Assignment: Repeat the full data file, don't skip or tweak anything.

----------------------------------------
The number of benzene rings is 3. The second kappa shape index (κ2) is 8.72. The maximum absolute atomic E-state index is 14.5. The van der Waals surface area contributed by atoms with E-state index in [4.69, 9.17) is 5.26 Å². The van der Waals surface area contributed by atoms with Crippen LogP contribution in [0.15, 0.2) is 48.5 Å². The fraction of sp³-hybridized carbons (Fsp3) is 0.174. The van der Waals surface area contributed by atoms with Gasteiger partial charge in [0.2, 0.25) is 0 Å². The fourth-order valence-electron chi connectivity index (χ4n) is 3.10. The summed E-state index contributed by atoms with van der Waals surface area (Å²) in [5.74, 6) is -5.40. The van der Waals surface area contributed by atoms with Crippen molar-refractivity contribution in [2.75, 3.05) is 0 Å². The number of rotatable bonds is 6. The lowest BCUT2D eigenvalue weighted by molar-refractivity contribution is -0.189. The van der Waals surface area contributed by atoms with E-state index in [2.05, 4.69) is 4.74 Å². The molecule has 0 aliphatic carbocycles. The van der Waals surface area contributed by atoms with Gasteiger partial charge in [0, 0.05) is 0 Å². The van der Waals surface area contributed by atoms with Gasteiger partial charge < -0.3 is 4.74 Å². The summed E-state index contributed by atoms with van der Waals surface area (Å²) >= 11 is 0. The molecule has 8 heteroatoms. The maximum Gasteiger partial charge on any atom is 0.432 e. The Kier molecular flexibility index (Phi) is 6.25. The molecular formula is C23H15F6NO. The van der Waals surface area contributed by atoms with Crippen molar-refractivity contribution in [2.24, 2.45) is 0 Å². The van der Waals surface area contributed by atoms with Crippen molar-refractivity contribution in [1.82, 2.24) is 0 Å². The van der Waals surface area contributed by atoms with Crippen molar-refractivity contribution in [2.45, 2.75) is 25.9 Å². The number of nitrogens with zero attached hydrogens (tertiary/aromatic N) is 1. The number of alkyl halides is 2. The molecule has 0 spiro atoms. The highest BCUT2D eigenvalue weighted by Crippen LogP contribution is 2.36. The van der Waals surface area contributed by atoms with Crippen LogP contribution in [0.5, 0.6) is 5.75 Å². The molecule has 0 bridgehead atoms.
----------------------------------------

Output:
The number of benzene rings is 3. The second kappa shape index (κ2) is 8.72. The maximum absolute atomic E-state index is 14.5. The van der Waals surface area contributed by atoms with E-state index in [4.69, 9.17) is 5.26 Å². The van der Waals surface area contributed by atoms with Crippen LogP contribution in [0.15, 0.2) is 48.5 Å². The fraction of sp³-hybridized carbons (Fsp3) is 0.174. The van der Waals surface area contributed by atoms with Gasteiger partial charge in [0.2, 0.25) is 0 Å². The fourth-order valence-electron chi connectivity index (χ4n) is 3.10. The summed E-state index contributed by atoms with van der Waals surface area (Å²) in [5.74, 6) is -5.40. The van der Waals surface area contributed by atoms with Crippen molar-refractivity contribution in [2.75, 3.05) is 0 Å². The number of rotatable bonds is 6. The lowest BCUT2D eigenvalue weighted by molar-refractivity contribution is -0.189. The van der Waals surface area contributed by atoms with E-state index in [2.05, 4.69) is 4.74 Å². The molecule has 0 aliphatic carbocycles. The van der Waals surface area contributed by atoms with Gasteiger partial charge in [0, 0.05) is 0 Å². The van der Waals surface area contributed by atoms with Gasteiger partial charge < -0.3 is 4.74 Å². The summed E-state index contributed by atoms with van der Waals surface area (Å²) >= 11 is 0. The molecule has 8 heteroatoms. The maximum Gasteiger partial charge on any atom is 0.432 e. The Kier molecular flexibility index (Phi) is 6.25. The molecular formula is C23H15F6NO. The van der Waals surface area contributed by atoms with Crippen molar-refractivity contribution in [2.24, 2.45) is 0 Å². The van der Waals surface area contributed by atoms with Crippen molar-refractivity contribution in [1.82, 2.24) is 0 Å². The van der Waals surface area contributed by atoms with Crippen molar-refractivity contribution in [2.45, 2.75) is 25.9 Å². The number of nitrogens with zero attached hydrogens (tertiary/aromatic N) is 1. The number of alkyl halides is 2. The molecule has 0 spiro atoms. The highest BCUT2D eigenvalue weighted by Crippen LogP contribution is 2.36. The van der Waals surface area contributed by atoms with Crippen LogP contribution in [0.5, 0.6) is 5.75 Å². The molecule has 0 bridgehead atoms.